Review: Chris Brown, OHB & Section Boyz - 'Attack The Block'
Alongside US singer Chris Brown, members of his OHB rap crew are joined by London's Section Boyz, as well as guests like Ray J and French Montana on collaborative mixtape 'Attack The Block'.
It’s gratifying to hear US and UK rap voices performing side by side so comfortably on ‘Attack The Block’. It’s the most landmark thing about this mixtape.
Despite obvious differences between OHB’s and Section Boyz’ backgrounds and styles, the emcees unite to rap casually about girls, drugs, street life and making money.
The transatlantic gap doesn’t seem to obstruct the emcees’ focus or the solidity of the tracklist’s hip-hop/trap cuts.
It’s best to look at ‘Attack The Block’ as a sort of testing ground for the two hip-hop perspectives to come together without either having to sacrifice anything large.
This is particularly true for six-piece rap squad Section Boyz, who hang all their grime oddities out for display.
‘Attack The Block’ basically rehashes everything that’s current within rap culture. There are lots of worthy, harmless good-time efforts. The mixtape contains nothing disastrous, but there are no classics.
‘Attack The Block’ works best a showcase for Chris Brown. Brown is the mixtape’s main thread and ringleader, so naturally he gets the most time to explore what’s important to him.
Though he sparks on Mike WiLL Made It’s ‘Don’t F**k With Us’, on the whole, Brown’s lyrical content doesn’t stray from a few selected topics.
They include, but are not restricted to, flagrant pleasure-seeking, and the drive for immediate earthly gratification.
Moreover, Brown approaches these matters in the same ways, and on a mixtape of sixteen tracks, his “guys will be guys” narrative gets tired.
That being said, tracks like ‘Scared’ see the Section Boyz successfully break up Brown’s mischief.
There are several listenable cuts placed on the mixtape’s opening stretch, ‘Everybody’ and ‘Kriss Kross’ could have been B-sides from Brown’s 2015 studio album, ‘Royalty’.
Brown definitely knows the power of a strong hook, and on these tracks it often feels like he’s bringing his formidable chart experience to them.
Hip-hop/R&B hybrid ’Cherry Red’ sounds overdone though. The tune’s lyrics are really pumped up, but ’Cherry Red’ doesn’t require so much adrenaline. A chilled vibe would’ve better suited and enhanced the track’s laid-back instrumental.
‘Trappin’ is a good enough tune, OHB guest rapper Flawkoe’s Spanish rap bars certainly shake things up. Still, on the whole the track fails to separate itself from an industry full of very similar sounding efforts.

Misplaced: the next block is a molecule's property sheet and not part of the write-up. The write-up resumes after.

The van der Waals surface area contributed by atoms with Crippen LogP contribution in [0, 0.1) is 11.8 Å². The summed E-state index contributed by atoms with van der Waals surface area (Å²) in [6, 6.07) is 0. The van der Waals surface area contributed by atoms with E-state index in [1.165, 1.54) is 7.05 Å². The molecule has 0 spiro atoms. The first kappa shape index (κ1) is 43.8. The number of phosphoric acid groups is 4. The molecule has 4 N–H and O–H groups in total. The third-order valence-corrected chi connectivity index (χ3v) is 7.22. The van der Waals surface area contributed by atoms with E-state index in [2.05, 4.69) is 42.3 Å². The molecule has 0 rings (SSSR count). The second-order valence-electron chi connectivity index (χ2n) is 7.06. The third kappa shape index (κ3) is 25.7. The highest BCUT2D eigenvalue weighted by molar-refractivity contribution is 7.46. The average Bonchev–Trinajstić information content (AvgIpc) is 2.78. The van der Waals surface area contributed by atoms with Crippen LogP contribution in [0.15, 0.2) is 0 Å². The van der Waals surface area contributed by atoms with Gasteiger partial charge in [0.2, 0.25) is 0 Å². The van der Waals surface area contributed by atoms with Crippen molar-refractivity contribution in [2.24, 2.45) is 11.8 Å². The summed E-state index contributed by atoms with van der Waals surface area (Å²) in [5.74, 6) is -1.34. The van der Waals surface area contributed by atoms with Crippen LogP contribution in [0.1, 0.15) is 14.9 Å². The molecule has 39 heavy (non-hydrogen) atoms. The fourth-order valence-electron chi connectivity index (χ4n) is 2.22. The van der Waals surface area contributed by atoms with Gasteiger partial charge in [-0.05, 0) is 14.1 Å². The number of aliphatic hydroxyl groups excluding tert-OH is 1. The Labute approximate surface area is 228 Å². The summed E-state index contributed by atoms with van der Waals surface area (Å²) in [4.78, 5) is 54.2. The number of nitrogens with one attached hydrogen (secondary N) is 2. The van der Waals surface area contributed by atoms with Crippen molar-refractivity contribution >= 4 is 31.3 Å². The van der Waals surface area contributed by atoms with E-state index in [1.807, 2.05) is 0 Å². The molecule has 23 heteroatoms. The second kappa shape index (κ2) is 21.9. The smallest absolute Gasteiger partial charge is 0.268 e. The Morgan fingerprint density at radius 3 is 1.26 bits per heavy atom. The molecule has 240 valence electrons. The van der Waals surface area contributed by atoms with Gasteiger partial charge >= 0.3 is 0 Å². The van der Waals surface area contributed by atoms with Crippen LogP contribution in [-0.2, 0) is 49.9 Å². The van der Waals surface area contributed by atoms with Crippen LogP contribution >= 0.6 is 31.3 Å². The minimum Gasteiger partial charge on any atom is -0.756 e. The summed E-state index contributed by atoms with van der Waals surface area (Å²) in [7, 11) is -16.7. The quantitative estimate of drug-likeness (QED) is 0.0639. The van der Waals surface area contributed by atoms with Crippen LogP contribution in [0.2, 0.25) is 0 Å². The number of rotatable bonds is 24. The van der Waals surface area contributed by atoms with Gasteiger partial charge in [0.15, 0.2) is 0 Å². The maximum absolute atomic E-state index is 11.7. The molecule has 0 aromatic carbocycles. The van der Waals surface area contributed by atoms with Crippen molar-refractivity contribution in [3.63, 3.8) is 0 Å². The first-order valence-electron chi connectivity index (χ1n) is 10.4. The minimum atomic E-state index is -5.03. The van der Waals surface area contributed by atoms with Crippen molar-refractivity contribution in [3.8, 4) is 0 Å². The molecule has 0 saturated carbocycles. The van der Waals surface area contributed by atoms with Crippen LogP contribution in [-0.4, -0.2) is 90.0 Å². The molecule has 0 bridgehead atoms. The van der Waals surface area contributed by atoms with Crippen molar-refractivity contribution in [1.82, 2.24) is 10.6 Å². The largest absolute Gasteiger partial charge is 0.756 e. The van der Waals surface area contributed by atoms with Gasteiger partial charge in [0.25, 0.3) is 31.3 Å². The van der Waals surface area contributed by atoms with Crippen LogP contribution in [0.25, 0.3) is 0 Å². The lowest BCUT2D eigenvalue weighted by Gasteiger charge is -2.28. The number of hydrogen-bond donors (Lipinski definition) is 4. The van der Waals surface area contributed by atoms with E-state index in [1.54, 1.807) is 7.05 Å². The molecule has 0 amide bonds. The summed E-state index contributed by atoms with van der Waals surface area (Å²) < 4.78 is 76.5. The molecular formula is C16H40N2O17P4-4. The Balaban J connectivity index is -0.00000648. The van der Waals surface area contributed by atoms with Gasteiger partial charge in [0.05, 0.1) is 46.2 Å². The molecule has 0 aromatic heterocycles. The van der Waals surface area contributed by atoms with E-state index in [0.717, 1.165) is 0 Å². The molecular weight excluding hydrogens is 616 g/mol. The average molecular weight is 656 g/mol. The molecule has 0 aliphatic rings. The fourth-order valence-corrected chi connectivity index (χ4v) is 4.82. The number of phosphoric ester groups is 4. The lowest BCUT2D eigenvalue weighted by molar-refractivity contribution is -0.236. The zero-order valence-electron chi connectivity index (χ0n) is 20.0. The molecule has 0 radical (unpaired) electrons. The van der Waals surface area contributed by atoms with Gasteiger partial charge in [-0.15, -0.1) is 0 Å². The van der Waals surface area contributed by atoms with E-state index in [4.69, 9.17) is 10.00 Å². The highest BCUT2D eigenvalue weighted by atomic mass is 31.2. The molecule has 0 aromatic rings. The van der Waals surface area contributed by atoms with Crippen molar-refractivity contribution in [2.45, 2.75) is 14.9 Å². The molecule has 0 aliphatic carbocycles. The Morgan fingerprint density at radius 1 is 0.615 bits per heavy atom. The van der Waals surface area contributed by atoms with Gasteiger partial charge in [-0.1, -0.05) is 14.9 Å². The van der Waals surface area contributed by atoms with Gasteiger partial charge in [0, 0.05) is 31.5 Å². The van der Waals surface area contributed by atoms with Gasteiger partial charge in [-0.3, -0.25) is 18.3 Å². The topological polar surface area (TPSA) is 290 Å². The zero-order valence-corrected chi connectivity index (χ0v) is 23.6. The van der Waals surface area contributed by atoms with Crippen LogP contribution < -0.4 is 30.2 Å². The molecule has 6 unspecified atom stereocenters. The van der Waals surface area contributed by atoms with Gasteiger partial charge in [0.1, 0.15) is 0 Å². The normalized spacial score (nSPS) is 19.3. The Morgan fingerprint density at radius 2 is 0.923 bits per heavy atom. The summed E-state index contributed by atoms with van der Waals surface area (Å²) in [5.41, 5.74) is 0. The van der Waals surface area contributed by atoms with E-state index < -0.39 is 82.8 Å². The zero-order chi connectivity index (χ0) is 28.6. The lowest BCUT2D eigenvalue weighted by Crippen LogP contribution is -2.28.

‘Trappin’ takes the focus away from Chris Brown's spiel about courting ladies with flashy gifts and towards the streets. Perhaps believing unbending confidence is all that is needed to spit, Brown’s harder rap contributions can sound like he’s playing dress-up.
Luckily, OHB’s Young Lo soon takes lead on ‘Trappin’ and is able to communicate the cut’s round-the-block grit naturally and more authentically.
Texan HoodyBaby does the same for ‘Marathon Man’, which rumbles nicely with bass.
Featuring both HoodyBaby and Young Lo, mid-tempo R&B/hip-hop number ‘I Can Tell’ depicts an inebriated Brown trying to court a girl who he’s convinced is attracted to bad boys like himself.
Based within another club-type setting, Brown focuses his drunken attentions towards another beautiful woman on ‘Dolce’. OHB guest rapper Young Blacc’s verse positively tidies up this tune.
Brown and R&B singer/songwriter Ray J team up for the rap-free ‘I Already Love Her’. The song’s lyrics are pretty tormented, and describe the boys doing drugs in order to cope with life’s pressures.
The fairly minimal, spaced beatwork of ’Dash’ leaves a lot of room for the Section Boyz to play around with their rap delivery and outlandish vocal stabs. Littlez’ hyped-up verse is particularly memorable.
Ray J makes another guest appearance alongside Brown on ‘New Gang’, and for some reason, his vocals sound wispy and strained. The performer seems much more relaxed rapping towards the tune’s end.
On ‘In Love With The B***hes’, Brown sings about having a threesome, and later finding out that the ladies involved posted footage from the dalliance up online.
The cut’s producer DJ Mustard injects it with same type of hooky tricks and poppy elements that made him famous. Nothing heard on ‘In Love With The B***hes’ stays on the memory too long though - Brown himself has put out better versions of the tune.
The Section Boyz take charge of ‘Other Side’, member Swift’s verse is entertainingly unhinged.
While Brown warns any oncoming opposition that he’s ready to fight his corner on the tune’s hook, the Boyz spend ‘Other Side’ reiterating the same dark sentiments during its verses.
Brown also exercises his own rap skills, but again, there’s an undeniable tension within his flow. Amid the loose, animated banter of the Section Boyz, it really stands out.
French Montana and Chris Brown hook up for ‘Erday’, the catchy tune ticks all the basic requirements for an easy-to-digest, hip-hop/R&B club number.
As Montana spits about his globe-trotting, hip-hop superstar exploits, Brown croons salaciously about pursuing a female.
Many different styles of rap converge for ‘Section One Hundred Billion’.
‘Section One Hundred Billion’ manages to fit in contributions from at least eight emcees, it’s a real audio assortment. The track's beatwork isn’t incredible, still, it squeezes the most from the mixtape's ruthless, juvenile energy.